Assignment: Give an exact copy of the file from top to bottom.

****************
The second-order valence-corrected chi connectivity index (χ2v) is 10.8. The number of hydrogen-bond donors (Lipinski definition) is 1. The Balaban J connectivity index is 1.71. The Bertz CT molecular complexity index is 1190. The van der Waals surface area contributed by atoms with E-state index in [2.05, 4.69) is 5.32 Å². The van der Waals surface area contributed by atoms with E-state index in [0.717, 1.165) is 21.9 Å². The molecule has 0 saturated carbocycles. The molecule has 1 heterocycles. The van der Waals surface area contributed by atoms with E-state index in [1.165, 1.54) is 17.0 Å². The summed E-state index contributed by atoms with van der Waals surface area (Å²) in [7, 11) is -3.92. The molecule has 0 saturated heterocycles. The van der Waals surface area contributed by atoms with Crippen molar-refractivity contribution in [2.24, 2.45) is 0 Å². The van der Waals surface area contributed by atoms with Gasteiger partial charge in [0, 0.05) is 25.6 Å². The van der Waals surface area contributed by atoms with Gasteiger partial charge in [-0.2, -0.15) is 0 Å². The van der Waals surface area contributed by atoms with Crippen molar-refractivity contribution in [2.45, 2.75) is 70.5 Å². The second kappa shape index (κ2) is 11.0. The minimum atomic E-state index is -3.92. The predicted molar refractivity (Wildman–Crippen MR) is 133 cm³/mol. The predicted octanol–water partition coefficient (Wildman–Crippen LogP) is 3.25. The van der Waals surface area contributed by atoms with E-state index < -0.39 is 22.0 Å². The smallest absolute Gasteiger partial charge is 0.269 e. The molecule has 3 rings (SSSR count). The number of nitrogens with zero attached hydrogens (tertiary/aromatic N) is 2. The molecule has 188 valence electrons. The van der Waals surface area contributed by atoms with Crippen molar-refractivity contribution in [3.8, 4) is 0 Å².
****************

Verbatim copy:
The second-order valence-corrected chi connectivity index (χ2v) is 10.8. The number of hydrogen-bond donors (Lipinski definition) is 1. The Balaban J connectivity index is 1.71. The Bertz CT molecular complexity index is 1190. The van der Waals surface area contributed by atoms with E-state index in [2.05, 4.69) is 5.32 Å². The van der Waals surface area contributed by atoms with E-state index in [0.717, 1.165) is 21.9 Å². The molecule has 0 saturated carbocycles. The molecule has 1 heterocycles. The van der Waals surface area contributed by atoms with E-state index in [1.165, 1.54) is 17.0 Å². The summed E-state index contributed by atoms with van der Waals surface area (Å²) in [7, 11) is -3.92. The molecule has 0 saturated heterocycles. The van der Waals surface area contributed by atoms with Crippen molar-refractivity contribution in [2.24, 2.45) is 0 Å². The van der Waals surface area contributed by atoms with Gasteiger partial charge in [0, 0.05) is 25.6 Å². The van der Waals surface area contributed by atoms with Gasteiger partial charge in [-0.2, -0.15) is 0 Å². The van der Waals surface area contributed by atoms with Crippen molar-refractivity contribution in [2.45, 2.75) is 70.5 Å². The second kappa shape index (κ2) is 11.0. The minimum atomic E-state index is -3.92. The predicted molar refractivity (Wildman–Crippen MR) is 133 cm³/mol. The predicted octanol–water partition coefficient (Wildman–Crippen LogP) is 3.25. The van der Waals surface area contributed by atoms with E-state index < -0.39 is 22.0 Å². The smallest absolute Gasteiger partial charge is 0.269 e. The molecule has 3 rings (SSSR count). The number of nitrogens with zero attached hydrogens (tertiary/aromatic N) is 2. The molecule has 188 valence electrons. The van der Waals surface area contributed by atoms with Crippen molar-refractivity contribution in [3.8, 4) is 0 Å².